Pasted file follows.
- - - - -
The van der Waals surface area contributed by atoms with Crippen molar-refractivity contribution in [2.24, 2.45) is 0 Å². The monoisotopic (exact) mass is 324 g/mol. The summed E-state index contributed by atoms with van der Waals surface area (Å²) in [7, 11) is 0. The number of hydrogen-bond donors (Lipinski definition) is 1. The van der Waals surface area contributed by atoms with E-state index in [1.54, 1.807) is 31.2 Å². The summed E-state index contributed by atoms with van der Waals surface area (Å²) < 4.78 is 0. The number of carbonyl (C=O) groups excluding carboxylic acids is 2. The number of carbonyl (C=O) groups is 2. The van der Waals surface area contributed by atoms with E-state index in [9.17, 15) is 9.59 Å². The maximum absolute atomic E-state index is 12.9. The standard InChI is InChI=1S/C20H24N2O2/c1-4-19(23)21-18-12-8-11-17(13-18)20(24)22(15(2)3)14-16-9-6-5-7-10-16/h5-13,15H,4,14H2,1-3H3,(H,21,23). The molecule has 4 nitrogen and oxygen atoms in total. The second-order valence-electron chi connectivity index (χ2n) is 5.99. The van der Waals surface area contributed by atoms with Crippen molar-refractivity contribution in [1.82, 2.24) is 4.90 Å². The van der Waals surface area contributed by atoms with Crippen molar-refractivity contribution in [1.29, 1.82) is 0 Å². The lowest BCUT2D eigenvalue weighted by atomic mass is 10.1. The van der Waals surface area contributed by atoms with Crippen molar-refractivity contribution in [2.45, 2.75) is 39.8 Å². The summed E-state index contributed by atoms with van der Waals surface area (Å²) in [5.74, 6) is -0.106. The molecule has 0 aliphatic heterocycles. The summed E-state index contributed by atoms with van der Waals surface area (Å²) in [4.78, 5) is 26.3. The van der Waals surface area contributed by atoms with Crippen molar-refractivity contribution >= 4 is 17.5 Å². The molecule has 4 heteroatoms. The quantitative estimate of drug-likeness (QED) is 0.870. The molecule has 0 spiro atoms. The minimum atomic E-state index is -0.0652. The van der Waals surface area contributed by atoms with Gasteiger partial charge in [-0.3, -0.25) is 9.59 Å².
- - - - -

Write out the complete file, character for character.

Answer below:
The van der Waals surface area contributed by atoms with Crippen molar-refractivity contribution in [2.24, 2.45) is 0 Å². The monoisotopic (exact) mass is 324 g/mol. The summed E-state index contributed by atoms with van der Waals surface area (Å²) in [7, 11) is 0. The number of hydrogen-bond donors (Lipinski definition) is 1. The van der Waals surface area contributed by atoms with E-state index in [1.54, 1.807) is 31.2 Å². The summed E-state index contributed by atoms with van der Waals surface area (Å²) < 4.78 is 0. The number of carbonyl (C=O) groups excluding carboxylic acids is 2. The number of carbonyl (C=O) groups is 2. The van der Waals surface area contributed by atoms with E-state index in [9.17, 15) is 9.59 Å². The maximum absolute atomic E-state index is 12.9. The standard InChI is InChI=1S/C20H24N2O2/c1-4-19(23)21-18-12-8-11-17(13-18)20(24)22(15(2)3)14-16-9-6-5-7-10-16/h5-13,15H,4,14H2,1-3H3,(H,21,23). The molecule has 4 nitrogen and oxygen atoms in total. The second-order valence-electron chi connectivity index (χ2n) is 5.99. The van der Waals surface area contributed by atoms with Crippen molar-refractivity contribution in [1.82, 2.24) is 4.90 Å². The van der Waals surface area contributed by atoms with Crippen molar-refractivity contribution in [1.29, 1.82) is 0 Å². The lowest BCUT2D eigenvalue weighted by atomic mass is 10.1. The van der Waals surface area contributed by atoms with Crippen molar-refractivity contribution in [2.45, 2.75) is 39.8 Å². The summed E-state index contributed by atoms with van der Waals surface area (Å²) in [5.74, 6) is -0.106. The molecule has 0 aliphatic heterocycles. The summed E-state index contributed by atoms with van der Waals surface area (Å²) in [4.78, 5) is 26.3. The van der Waals surface area contributed by atoms with Crippen molar-refractivity contribution >= 4 is 17.5 Å². The molecule has 4 heteroatoms. The quantitative estimate of drug-likeness (QED) is 0.870. The molecule has 0 spiro atoms. The minimum atomic E-state index is -0.0652. The van der Waals surface area contributed by atoms with Gasteiger partial charge in [-0.3, -0.25) is 9.59 Å².